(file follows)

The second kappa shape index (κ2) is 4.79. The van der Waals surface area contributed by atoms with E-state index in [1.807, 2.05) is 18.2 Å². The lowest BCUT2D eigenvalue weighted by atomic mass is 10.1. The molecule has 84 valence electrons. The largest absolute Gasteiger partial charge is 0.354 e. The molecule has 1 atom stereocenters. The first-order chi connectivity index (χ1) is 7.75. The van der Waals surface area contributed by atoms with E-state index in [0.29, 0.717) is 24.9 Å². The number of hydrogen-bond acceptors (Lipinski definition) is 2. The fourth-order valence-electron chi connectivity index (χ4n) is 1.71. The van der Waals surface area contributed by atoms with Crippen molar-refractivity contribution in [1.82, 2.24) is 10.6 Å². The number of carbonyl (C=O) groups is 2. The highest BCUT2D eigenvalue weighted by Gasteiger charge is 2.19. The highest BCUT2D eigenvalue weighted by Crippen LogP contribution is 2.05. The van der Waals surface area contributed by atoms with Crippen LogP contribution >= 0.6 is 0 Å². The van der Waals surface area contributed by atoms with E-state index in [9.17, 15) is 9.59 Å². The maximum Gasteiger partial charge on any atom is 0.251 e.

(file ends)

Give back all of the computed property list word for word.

The second kappa shape index (κ2) is 4.79. The van der Waals surface area contributed by atoms with E-state index in [1.807, 2.05) is 18.2 Å². The lowest BCUT2D eigenvalue weighted by atomic mass is 10.1. The molecule has 84 valence electrons. The largest absolute Gasteiger partial charge is 0.354 e. The molecule has 1 atom stereocenters. The first-order chi connectivity index (χ1) is 7.75. The van der Waals surface area contributed by atoms with E-state index in [0.29, 0.717) is 24.9 Å². The number of hydrogen-bond acceptors (Lipinski definition) is 2. The fourth-order valence-electron chi connectivity index (χ4n) is 1.71. The van der Waals surface area contributed by atoms with Crippen molar-refractivity contribution in [1.82, 2.24) is 10.6 Å². The number of carbonyl (C=O) groups is 2. The highest BCUT2D eigenvalue weighted by Gasteiger charge is 2.19. The highest BCUT2D eigenvalue weighted by Crippen LogP contribution is 2.05. The van der Waals surface area contributed by atoms with Crippen LogP contribution >= 0.6 is 0 Å². The van der Waals surface area contributed by atoms with E-state index in [9.17, 15) is 9.59 Å². The maximum Gasteiger partial charge on any atom is 0.251 e.